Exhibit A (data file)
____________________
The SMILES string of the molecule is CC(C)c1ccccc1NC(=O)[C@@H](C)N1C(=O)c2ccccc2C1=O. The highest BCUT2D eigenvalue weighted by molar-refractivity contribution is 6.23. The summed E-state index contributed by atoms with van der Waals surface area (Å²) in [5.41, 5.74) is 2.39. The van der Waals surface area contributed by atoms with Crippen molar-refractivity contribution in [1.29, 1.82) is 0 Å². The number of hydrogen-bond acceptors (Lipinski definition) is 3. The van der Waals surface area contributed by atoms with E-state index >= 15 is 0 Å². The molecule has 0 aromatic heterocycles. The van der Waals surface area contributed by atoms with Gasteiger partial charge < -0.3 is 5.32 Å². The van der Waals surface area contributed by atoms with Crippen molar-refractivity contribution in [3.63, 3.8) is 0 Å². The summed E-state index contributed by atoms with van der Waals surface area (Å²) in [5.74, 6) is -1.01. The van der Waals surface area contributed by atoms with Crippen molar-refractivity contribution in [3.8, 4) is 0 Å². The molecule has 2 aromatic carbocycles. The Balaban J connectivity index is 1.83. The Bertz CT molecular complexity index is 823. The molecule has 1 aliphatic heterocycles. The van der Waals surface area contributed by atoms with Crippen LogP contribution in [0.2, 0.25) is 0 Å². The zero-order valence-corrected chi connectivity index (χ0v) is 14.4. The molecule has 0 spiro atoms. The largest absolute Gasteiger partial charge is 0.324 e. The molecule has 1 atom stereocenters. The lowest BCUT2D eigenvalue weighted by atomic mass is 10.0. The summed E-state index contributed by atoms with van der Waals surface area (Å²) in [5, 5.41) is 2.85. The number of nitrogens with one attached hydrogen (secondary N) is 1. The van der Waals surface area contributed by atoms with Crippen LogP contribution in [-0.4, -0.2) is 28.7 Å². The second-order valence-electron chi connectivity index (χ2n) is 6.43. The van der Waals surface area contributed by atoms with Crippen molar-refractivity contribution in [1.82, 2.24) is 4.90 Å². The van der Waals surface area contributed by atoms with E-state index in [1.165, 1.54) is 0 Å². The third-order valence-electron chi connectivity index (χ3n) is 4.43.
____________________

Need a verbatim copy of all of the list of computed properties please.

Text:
The SMILES string of the molecule is CC(C)c1ccccc1NC(=O)[C@@H](C)N1C(=O)c2ccccc2C1=O. The highest BCUT2D eigenvalue weighted by molar-refractivity contribution is 6.23. The summed E-state index contributed by atoms with van der Waals surface area (Å²) in [5.41, 5.74) is 2.39. The van der Waals surface area contributed by atoms with Crippen molar-refractivity contribution in [1.29, 1.82) is 0 Å². The number of hydrogen-bond acceptors (Lipinski definition) is 3. The van der Waals surface area contributed by atoms with E-state index >= 15 is 0 Å². The molecule has 0 aromatic heterocycles. The van der Waals surface area contributed by atoms with Gasteiger partial charge < -0.3 is 5.32 Å². The van der Waals surface area contributed by atoms with Crippen molar-refractivity contribution in [3.63, 3.8) is 0 Å². The summed E-state index contributed by atoms with van der Waals surface area (Å²) in [5.74, 6) is -1.01. The van der Waals surface area contributed by atoms with Crippen molar-refractivity contribution in [3.8, 4) is 0 Å². The molecule has 2 aromatic carbocycles. The Balaban J connectivity index is 1.83. The Bertz CT molecular complexity index is 823. The molecule has 1 aliphatic heterocycles. The van der Waals surface area contributed by atoms with Crippen LogP contribution in [0.2, 0.25) is 0 Å². The zero-order valence-corrected chi connectivity index (χ0v) is 14.4. The molecule has 0 spiro atoms. The largest absolute Gasteiger partial charge is 0.324 e. The molecule has 1 atom stereocenters. The lowest BCUT2D eigenvalue weighted by atomic mass is 10.0. The summed E-state index contributed by atoms with van der Waals surface area (Å²) in [5, 5.41) is 2.85. The number of nitrogens with one attached hydrogen (secondary N) is 1. The van der Waals surface area contributed by atoms with Crippen LogP contribution in [-0.4, -0.2) is 28.7 Å². The second-order valence-electron chi connectivity index (χ2n) is 6.43. The van der Waals surface area contributed by atoms with Crippen molar-refractivity contribution in [1.82, 2.24) is 4.90 Å². The van der Waals surface area contributed by atoms with E-state index in [1.165, 1.54) is 0 Å². The third-order valence-electron chi connectivity index (χ3n) is 4.43.